Lawmakers explain votes on martial law extension

MANILA-- Members of both Houses of Congress on Saturday took time to give their explanations on voting for or against President Rodrigo Duterte's request to extend the period of martial law in Mindanao until the end of the year.

Results of the joint-voting showed that 261 lawmakers voted in the affirmative while 18 lawmakers voted in the negative.

On the part of the Senate, 16 senators voted in favor of the motion, while four were against it. Meanwhile, 245 House members approved the motion, while 14 rejected it.


Quezon City Rep. Vincent Crisologo said he voted yes to prevent the foreboding spread of the ongoing rebellion in the strife-torn Marawi City to Manila.

Crisologo said it was best to defer to the wisdom of the President, who has access to all information pertaining to the situation in the south.

We're not in a position to assess the situation because we don't have the proper intelligence, Crisologo said.

Cebu City Rep. Raul del Mar saw the existence of sufficient factual basis for the extension of martial rule in Mindanao in order to quell the threats of terrorism, which is still very strong in Marawi and Lanao del Sur.

Del Mar also echoed Crisologo's fear that terrorism could have engulfed the entire Mindanao island and could have reached other island regions if martial law was not declared.

Iloilo Rep. Oscar Garin voted in favor of the martial law extension to give the government a freehand to restore order in Marawi City.

For his part, COOP NATCCO Partylist Rep. Anthony Bravo believes the extension of martial rule could facilitate government efforts toward the resolution of conflict in the southern region.

Senator Cynthia Villar voted to extend the period of martial law simply to show support to mostly young soldiers and to prevent movement of terrorist to and form Marawi City.

They can put up check points and if they recognize terrorists in the check point, they could immediately arrest them, Villar said.

She pointed out that local government units (LGUs) and the public were also most cooperative under martial law.

Senator Sherwin Gatchalian, who also voted for the martial law extension, said that he trusted that the reports given by the Executive Branch showed that military had not completely quelled the armed conflict in Marawi City.

He said that the reason he voted for the extension was that there were scattered armed groups not only in Marawi City but in other parts of Mindanao.

It is evident that the rehabilitation and recovery of Marawi City cannot truly begin until the rebel groups and their networks are completely destroyed, Gatchalian said.

Allowing our government to exercise these extraordinary but limited powers now is a small sacrifice compared to the dire economic and security consequences of allowing extremism to take seed and spread throughout our country, he added.

The neophyte senator said that he believed that the people of Mindanao should be protected from the rebellion through whichever means necessary.

He further said that it was important to give the President ample latitude to exercise his discretion in choosing the proper medicine to cure the cancer of terrorism.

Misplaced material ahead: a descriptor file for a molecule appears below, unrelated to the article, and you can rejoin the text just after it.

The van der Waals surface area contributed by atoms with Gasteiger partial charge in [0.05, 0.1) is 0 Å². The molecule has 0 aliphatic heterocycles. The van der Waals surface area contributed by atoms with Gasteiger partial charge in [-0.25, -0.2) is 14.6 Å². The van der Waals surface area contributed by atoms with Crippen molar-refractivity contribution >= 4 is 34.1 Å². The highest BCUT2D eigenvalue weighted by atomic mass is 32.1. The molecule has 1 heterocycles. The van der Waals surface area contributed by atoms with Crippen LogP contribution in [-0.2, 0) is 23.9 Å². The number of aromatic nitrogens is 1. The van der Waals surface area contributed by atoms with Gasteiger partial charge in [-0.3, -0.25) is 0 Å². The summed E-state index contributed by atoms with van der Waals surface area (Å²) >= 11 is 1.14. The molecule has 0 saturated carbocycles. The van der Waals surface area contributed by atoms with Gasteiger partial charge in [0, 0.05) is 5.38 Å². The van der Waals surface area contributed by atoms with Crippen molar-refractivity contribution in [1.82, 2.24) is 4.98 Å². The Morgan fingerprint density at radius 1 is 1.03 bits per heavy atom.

The House members who voted against the martial law extension were Reps. Gary Alejano, Lito Atienza, Teddy Baguilat, John Christopher Belmonte, Gabriel Bordado, Arlene Brosas, Ariel Casilao, France Castro, Sarah Elago, Emmi De Jesus, Edcel Lagman, Antonio Tinio, Tom Villarin, and Carlos Zarate.

In his no-vote explanation, Atienza said it was not in the intention of the Constitution to allow a 150-day extension of martial law in Mindanao, as it only allowed a period of 60 days.

Extending it for 150 days is unthinkable if we wanted to strengthen the Constitution, Atienza said.

Belmonte warned against the dangerous precedent of normalizing authoritarianism with the extension of martial rule for 150 days.

Lagman, for his part, said there was no sufficient factual basis for any extension since there was also no adequate factual anchorage in the original declaration of martial law under Proclamation No. 216.

Lagman further said the coverage of martial law could not be extrapolated to the whole island of Mindanao where there was no actual rebellion as admitted by no less than the Martial Law Administrator and Defense Secretary Delfin Lorenzana.

Brosas said the martial law declaration itself stands out as the clear and present danger to the people of Mindanao.

On the part of the Senate, Minority Leader Drilon said that he rejected the motion to extend martial law in Mindanao until yearend, stressing that there was no evidence of actual rebellion outside of Marawi City.

Drilon said that he was concerned by the possibility that martial law would be declared in the entire country under the justification of an existing rebellion in Marawi and the threat of rebellious activities spilling over other parts of the country.

The factual basis for continued martial law in Mindanao up to December 31 do not meet the requirements of the Constitution. Martial law will be declared only if actual rebellion exists and Congress may extend if that rebellion persists, Drilon said.

He stressed that there was no evidence presented to establish the necessity of placing the entire Mindanao under martial law since a security report showed that rebellion persists in only 10 out of 27 provinces in Mindanao.

Apart from Drilon, the senators who voted against the martial law declaration were senators Paolo Benigno Aquino IV, Risa Hontiveros and Francis Pangilinan.

Source: Philippines News Agency